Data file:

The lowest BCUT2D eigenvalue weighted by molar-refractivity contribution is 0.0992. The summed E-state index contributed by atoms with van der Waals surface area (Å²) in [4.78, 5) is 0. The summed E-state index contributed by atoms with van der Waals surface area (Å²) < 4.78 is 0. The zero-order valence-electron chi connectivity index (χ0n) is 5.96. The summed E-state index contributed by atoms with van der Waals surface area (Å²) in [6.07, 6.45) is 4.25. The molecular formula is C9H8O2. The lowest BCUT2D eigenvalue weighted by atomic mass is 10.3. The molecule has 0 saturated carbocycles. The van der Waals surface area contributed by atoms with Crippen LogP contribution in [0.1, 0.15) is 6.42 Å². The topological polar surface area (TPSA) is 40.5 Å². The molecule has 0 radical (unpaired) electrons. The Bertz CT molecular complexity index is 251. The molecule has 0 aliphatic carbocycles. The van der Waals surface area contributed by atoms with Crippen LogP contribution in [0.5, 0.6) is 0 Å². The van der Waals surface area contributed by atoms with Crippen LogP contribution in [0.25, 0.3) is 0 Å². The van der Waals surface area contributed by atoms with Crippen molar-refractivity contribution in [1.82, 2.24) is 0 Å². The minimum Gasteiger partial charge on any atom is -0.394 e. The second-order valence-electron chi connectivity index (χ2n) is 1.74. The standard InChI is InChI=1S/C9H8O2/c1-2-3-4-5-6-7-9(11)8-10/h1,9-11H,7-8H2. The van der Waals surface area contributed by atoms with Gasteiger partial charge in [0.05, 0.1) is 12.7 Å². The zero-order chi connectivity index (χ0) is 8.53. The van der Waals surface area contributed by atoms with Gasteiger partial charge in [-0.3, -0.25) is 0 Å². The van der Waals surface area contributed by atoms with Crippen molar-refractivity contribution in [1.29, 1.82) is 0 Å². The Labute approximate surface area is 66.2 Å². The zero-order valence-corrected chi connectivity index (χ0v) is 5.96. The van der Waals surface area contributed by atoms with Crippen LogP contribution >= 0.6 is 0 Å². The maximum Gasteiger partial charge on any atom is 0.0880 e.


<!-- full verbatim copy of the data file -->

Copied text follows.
The lowest BCUT2D eigenvalue weighted by molar-refractivity contribution is 0.0992. The summed E-state index contributed by atoms with van der Waals surface area (Å²) in [4.78, 5) is 0. The summed E-state index contributed by atoms with van der Waals surface area (Å²) < 4.78 is 0. The zero-order valence-electron chi connectivity index (χ0n) is 5.96. The summed E-state index contributed by atoms with van der Waals surface area (Å²) in [6.07, 6.45) is 4.25. The molecular formula is C9H8O2. The lowest BCUT2D eigenvalue weighted by atomic mass is 10.3. The molecule has 0 saturated carbocycles. The van der Waals surface area contributed by atoms with Crippen LogP contribution in [0.1, 0.15) is 6.42 Å². The topological polar surface area (TPSA) is 40.5 Å². The molecule has 0 radical (unpaired) electrons. The Bertz CT molecular complexity index is 251. The molecule has 0 aliphatic carbocycles. The van der Waals surface area contributed by atoms with Crippen LogP contribution in [0.5, 0.6) is 0 Å². The van der Waals surface area contributed by atoms with Crippen LogP contribution in [0.25, 0.3) is 0 Å². The van der Waals surface area contributed by atoms with Crippen molar-refractivity contribution in [1.82, 2.24) is 0 Å². The minimum Gasteiger partial charge on any atom is -0.394 e. The second-order valence-electron chi connectivity index (χ2n) is 1.74. The standard InChI is InChI=1S/C9H8O2/c1-2-3-4-5-6-7-9(11)8-10/h1,9-11H,7-8H2. The van der Waals surface area contributed by atoms with Gasteiger partial charge in [0.05, 0.1) is 12.7 Å². The zero-order chi connectivity index (χ0) is 8.53. The van der Waals surface area contributed by atoms with Gasteiger partial charge in [-0.3, -0.25) is 0 Å². The van der Waals surface area contributed by atoms with Crippen molar-refractivity contribution in [1.29, 1.82) is 0 Å². The Labute approximate surface area is 66.2 Å². The zero-order valence-corrected chi connectivity index (χ0v) is 5.96. The van der Waals surface area contributed by atoms with Crippen LogP contribution >= 0.6 is 0 Å². The maximum Gasteiger partial charge on any atom is 0.0880 e.